Yahweh responds to Jonah (Jon 4:9-4:11)

“But God

Said to Jonah.

‘Is it right

For you

To be angry

About the bush?’

Jonah said.

‘Yes,

Angry enough to die.’

Yahweh said.

‘You are concerned

About the bush

For which you did not labor.

You did not grow it.

It came into being

In a night.

It perished

In a night.

Should I not be concerned

About Nineveh,

That great city,

In which there are more

Than a hundred

And twenty thousand persons,

Who do not know

Their right hand

From their left hand.

There are also many animals.”

Thus, the story of Jonah ends with a reprimand for Jonah.  Jonah continued to argue that he had the right to be mad.  At times, he sounded like Job and his complaints.  God, not Yahweh, asked him if he had a right to be angry.  Jonah insisted that he was so angry that he was willing to die.  Then Yahweh asked him about the bush.  It appeared one day and was gone the next day.  Jonah did nothing to make it grow, so why was he so angry about the dead bush.  On the other hand, Yahweh was concerned about the great city of Nineveh with 120,000 people and lots of animals.  Yet, there was a parting shot at the people of Nineveh.  Apparently, they were so dumb that they could not tell their right hand from their left hand.

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The glory of God in the east (Ezek 43:2-43:2)

“There,

The glory

Of the God of Israel

Was coming

From the east.

The sound was

Like the sound

Of mighty waters.

The earth shone

With his glory.”

Suddenly, the glory of the God of Israel came from the east, while Ezekiel was standing at the east gate. This glorious God sounded like mighty waters. The whole earth shone with his glory. This was a very strong visual and auditory appearance of God, Yahweh, much like in the earlier chapters. Here, Ezekiel was standing at the eastern gate of the Temple with the bronze man. Quite often, the glory of God can seem like the rising sun, but that is not specifically mentioned here.

 

The response to the trumpet blast (Ezek 33:4-33:5)

“Then if anyone

Who hears the sound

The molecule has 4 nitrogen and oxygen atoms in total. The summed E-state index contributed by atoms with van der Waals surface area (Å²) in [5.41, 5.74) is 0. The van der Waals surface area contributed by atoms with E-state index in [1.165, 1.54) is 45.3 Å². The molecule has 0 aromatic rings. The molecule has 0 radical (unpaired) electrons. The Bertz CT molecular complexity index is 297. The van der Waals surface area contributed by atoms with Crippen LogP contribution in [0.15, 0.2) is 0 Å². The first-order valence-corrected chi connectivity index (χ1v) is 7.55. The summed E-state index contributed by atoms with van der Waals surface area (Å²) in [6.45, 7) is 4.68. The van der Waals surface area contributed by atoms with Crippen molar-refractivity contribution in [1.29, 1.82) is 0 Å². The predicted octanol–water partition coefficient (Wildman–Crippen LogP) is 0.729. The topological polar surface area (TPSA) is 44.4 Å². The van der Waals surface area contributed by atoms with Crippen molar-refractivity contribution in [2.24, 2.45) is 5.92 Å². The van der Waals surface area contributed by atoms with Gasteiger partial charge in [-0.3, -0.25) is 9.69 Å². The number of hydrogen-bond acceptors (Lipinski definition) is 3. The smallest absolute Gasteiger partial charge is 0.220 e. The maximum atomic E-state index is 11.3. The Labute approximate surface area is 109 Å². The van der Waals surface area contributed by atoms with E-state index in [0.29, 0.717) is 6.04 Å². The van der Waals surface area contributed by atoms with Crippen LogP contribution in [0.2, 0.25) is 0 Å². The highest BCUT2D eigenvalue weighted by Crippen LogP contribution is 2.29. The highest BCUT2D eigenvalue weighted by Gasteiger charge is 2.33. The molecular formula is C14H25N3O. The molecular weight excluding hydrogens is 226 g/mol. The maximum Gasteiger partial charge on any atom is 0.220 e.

Of the trumpet

Does not take the warning,

The sword comes.

The sword takes them away.

Their blood shall be

Upon their own heads.

They heard

The sound

Of the trumpet,

But they did not

Take the warning.

Their blood shall be

Upon themselves.

But if they had taken warning,

They would have saved

Their lives.”

What were you to do when the trumpet sounded? If anyone heard the sound of the trumpet about the impending coming of the enemy with the sword, and did pay attention to this warning, it was his own fault. When the sword came, and took them away, their blood would be on their own heads, since they had not heeded the warning of the trumpet blast. If they had taken the warning from the sentinel’s trumpet, they could have saved their own lives.

Bildad wants Job to consider his ancestors (Job 8:8-8:10)

“For inquire now of bygone generations.

Consider what their ancestors have found.

We are but of yesterday.

We know nothing,

Our days on earth are a shadow.

Will they not teach you and tell you?

Will they utter words out of their understanding?”

Bildad wants Job to remember his ancestors. Since he is not Jewish, he cannot recall Abraham, Isaac, Jacob, or Moses and the Torah. However, his ancestors had great wisdom. He said that we knew nothing today. Our days on earth are like a shadow. Bildad almost sounded Platonic with earthly existence only a shadow to the real world of ideal forms. The ancestors would teach Job. They would help him to understand.